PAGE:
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Book Review: The Ice Castle

The Ice Castle: An Adventure in Music

by Pendred Noyce

Illustrations by Joan Charles

Scarletta Junior Readers, 2012

Author Pendred Noyce and her partner in crime, artist Joan Charles, are at it again. Readers may recall their debut collaboration, Lost in Lexicon, in which they perpetrated the base treachery of creating an educational children’s book that was actually enjoyable to read, a taxonomical oddity on the level of chocolate-flavored Brussels sprouts. In that first book, thirteen-year-old cousins Daphne and Max, with a little nudge from their old Great Aunt Adelaide, discover the magical realm of Lexicon and have many adventures there that managed to be great fun while also featuring barely-disguised geometry problems, some shameless appeals to logic, and a climax that attempted to show peaceful, friendly cooperation in a good light. There was no violence (Ivan was captured a few times, but mainly because – although Noyce has the good grace not to crow about it – he’s nowhere near as good at adventuring as Daphne is), no parent-eviscerations, no nihilistic face-tattooing … so the appeal to early-teen readers was hard to see. Likewise there was no saccharine mumbly-wumbly talk, no non-stop condescension, and no tacit permission to evade the consequences of your actions … so there went the pre-teen market. It’s almost as though nobody told Noyce and Charles that young children today are widely characterized as pallid, monosyllabic cellphone-zombies … or they’ve heard it but don’t believe it.

Daphne and Ivan return in The Ice Castle, which opens with two disturbing developments: Great Aunt Adelaide is suddenly very sick, and among her visitors at the hospital is Ivan’s ornery, force-of-nature Aunt Leonora, who’s got her eyes on Aunt Adelaide’s farm (which, unbeknownst to her, contains the portal to Lexicon). In Aunt Leonora’s shadow is their shy cousin Lila the aspiring singer, and before too many pages have turned, Lila has accidentally found her way to Lexicon, and our intrepid young duo must return to that magical land to find her and bring her back home.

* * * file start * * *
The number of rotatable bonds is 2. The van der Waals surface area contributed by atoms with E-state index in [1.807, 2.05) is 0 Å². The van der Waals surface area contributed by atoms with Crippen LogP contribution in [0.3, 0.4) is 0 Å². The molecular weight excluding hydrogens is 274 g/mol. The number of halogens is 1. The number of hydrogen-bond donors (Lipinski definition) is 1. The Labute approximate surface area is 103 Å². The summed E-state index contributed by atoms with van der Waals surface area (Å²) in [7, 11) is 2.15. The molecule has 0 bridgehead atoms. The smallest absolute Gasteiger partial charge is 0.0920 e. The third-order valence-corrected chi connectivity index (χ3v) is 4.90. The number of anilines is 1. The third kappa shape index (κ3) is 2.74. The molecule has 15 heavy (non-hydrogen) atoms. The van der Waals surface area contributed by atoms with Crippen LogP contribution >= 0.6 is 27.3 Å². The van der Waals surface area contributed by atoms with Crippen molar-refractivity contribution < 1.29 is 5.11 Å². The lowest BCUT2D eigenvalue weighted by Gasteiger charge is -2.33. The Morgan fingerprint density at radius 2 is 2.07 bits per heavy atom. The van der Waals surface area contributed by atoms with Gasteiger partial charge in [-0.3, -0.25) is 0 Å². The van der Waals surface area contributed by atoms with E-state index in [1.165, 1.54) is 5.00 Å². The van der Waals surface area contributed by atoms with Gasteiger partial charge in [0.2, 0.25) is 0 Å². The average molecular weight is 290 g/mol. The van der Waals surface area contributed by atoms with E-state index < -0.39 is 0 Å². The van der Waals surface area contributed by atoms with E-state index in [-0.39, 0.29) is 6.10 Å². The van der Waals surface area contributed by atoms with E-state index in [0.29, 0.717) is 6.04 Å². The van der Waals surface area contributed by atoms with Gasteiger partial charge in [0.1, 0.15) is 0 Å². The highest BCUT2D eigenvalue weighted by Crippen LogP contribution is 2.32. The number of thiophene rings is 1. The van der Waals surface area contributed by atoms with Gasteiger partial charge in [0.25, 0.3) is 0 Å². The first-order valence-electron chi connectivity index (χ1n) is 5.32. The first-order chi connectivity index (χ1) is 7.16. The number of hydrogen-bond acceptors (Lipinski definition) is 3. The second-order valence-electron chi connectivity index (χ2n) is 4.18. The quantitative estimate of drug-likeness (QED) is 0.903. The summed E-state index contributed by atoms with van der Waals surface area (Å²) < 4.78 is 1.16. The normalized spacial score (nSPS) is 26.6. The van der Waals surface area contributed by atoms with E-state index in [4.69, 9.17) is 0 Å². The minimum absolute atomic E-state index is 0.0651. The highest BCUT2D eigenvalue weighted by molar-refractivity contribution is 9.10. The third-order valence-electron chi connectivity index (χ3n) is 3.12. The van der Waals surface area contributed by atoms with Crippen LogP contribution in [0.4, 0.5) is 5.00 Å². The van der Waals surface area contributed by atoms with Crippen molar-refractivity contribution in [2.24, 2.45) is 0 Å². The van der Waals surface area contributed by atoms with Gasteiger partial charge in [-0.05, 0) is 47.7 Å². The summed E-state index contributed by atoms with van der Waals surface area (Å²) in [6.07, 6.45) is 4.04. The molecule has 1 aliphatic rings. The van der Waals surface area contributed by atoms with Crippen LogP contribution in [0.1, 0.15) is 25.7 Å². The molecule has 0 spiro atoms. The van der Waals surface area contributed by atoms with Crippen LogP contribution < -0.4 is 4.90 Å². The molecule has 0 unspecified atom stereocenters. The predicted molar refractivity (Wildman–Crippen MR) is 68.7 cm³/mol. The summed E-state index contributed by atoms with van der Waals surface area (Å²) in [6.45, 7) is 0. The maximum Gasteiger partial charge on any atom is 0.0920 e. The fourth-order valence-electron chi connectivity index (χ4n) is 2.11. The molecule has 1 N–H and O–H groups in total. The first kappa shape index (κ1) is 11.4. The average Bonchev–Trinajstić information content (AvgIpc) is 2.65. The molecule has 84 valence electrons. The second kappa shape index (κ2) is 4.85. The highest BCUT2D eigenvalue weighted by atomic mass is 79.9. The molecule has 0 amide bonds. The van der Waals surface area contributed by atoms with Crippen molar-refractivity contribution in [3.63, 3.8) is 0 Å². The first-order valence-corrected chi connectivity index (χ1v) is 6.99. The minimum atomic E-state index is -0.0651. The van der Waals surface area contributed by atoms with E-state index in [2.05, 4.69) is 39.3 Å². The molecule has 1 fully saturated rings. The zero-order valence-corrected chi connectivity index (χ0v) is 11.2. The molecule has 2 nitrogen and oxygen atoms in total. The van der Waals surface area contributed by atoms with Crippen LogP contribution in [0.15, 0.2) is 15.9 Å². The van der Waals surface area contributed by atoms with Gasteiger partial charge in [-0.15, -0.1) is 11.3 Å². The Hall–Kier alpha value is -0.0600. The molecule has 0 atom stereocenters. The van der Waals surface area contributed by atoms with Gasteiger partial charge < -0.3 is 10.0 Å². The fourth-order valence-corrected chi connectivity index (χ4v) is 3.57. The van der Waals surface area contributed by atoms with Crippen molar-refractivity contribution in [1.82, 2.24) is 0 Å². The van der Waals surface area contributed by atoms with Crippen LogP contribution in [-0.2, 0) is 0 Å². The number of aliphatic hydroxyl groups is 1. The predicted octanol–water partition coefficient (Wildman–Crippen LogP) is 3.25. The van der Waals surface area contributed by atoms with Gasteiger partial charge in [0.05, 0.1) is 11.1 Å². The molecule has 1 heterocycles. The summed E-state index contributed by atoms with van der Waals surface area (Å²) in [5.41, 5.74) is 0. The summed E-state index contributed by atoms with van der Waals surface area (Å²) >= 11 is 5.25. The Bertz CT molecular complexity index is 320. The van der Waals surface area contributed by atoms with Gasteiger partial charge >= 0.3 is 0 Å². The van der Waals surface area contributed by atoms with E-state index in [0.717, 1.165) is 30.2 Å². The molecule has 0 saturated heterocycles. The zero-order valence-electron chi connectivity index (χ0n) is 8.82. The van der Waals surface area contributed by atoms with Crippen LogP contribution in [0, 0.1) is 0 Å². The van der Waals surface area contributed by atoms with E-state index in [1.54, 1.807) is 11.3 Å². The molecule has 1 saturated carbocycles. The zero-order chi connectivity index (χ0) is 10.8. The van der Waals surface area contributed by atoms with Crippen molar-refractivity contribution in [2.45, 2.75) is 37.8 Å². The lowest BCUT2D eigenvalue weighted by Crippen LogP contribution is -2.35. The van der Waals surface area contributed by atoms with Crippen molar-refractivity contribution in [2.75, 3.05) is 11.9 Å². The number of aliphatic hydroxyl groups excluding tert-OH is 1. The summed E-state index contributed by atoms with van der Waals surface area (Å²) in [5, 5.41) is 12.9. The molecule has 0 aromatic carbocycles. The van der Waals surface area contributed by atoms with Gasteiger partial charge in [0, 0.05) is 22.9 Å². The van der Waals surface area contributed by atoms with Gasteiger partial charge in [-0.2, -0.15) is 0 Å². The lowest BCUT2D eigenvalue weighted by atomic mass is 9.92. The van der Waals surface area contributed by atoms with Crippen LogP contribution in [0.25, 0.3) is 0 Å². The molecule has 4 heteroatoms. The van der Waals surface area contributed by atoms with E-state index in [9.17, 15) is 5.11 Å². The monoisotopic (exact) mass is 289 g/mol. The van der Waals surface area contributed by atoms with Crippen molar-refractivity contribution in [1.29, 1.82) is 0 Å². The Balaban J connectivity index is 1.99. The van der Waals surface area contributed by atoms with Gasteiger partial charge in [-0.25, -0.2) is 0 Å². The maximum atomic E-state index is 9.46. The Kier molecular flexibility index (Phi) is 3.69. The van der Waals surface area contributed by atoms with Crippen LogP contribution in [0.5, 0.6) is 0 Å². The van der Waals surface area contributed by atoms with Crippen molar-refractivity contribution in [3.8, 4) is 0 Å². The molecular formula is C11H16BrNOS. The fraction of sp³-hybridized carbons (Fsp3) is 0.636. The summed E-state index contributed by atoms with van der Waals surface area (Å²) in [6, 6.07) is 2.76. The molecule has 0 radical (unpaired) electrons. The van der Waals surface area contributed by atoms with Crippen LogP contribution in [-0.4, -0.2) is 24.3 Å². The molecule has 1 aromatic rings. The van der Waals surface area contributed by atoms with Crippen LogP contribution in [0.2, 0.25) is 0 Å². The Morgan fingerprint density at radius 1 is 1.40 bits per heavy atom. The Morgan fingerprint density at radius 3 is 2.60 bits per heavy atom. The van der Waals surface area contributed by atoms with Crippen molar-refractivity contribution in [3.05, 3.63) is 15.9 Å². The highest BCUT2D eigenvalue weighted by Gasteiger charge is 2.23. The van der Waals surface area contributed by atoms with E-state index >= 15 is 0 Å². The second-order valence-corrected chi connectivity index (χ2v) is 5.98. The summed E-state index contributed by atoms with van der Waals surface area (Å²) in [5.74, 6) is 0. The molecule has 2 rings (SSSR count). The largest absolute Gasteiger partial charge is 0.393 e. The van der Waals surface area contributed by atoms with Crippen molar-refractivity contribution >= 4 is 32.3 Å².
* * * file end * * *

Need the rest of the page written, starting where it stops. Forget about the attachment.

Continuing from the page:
The world they encounter this time around is quite different from last time: this is the Land of Winter, where society is organized entirely around musical ability. This might be good news for Lila, who becomes something of a star, but it’s bad news for the less gifted Ivan and Daphne, who come face-to-face with the social inequalities of a world in which the Diva and her court Ladies rule thoughtlessly over the deaf, who are their servants:

Often the young Ladies spoke to their deaf servant girls in bright cheery tones as if they could hear. The older nobles, on the other hand, treated the servants as if each was only a pair of hands and feet. Any duties they failed to understand, the Diva and her Ladies explained in flourishes of sign language.

There are plenty of adventures, and there are great new characters (including a dashing hero who Ivan later informs the pining Daphne was “too old for her”), and there are charts and addition tables and, one can hardly make oneself say it, diagrams – all presented cheerily, as the devil’s work often is. An attempt to explain musical scale comes closer to clarifying that brutal arcana than anything written since the days of Palestrina. Once again, conversation and cooperation are brazenly encouraged.

In the end, our heroes succeed in bringing Lila back to the ‘real’ world, where Aunt Adelaide is recovering from surgery that may give her a chance, and where Aunt Leonora is confronted with a newly confident Lila:

She [Lila] stood, threw back her shoulders and sang in Italian, a lament so sweet and tremulous and then so full of resignation and forgiveness that the curtains wavered before the windows and Daphne felt a longing swell within her to do great and noble actions.

The whole thing ends on a wistful, hopeful note and the promise of at least one more adventure in Lexicon. And there’s a very helpful discussion guide, but you probably feared as much.

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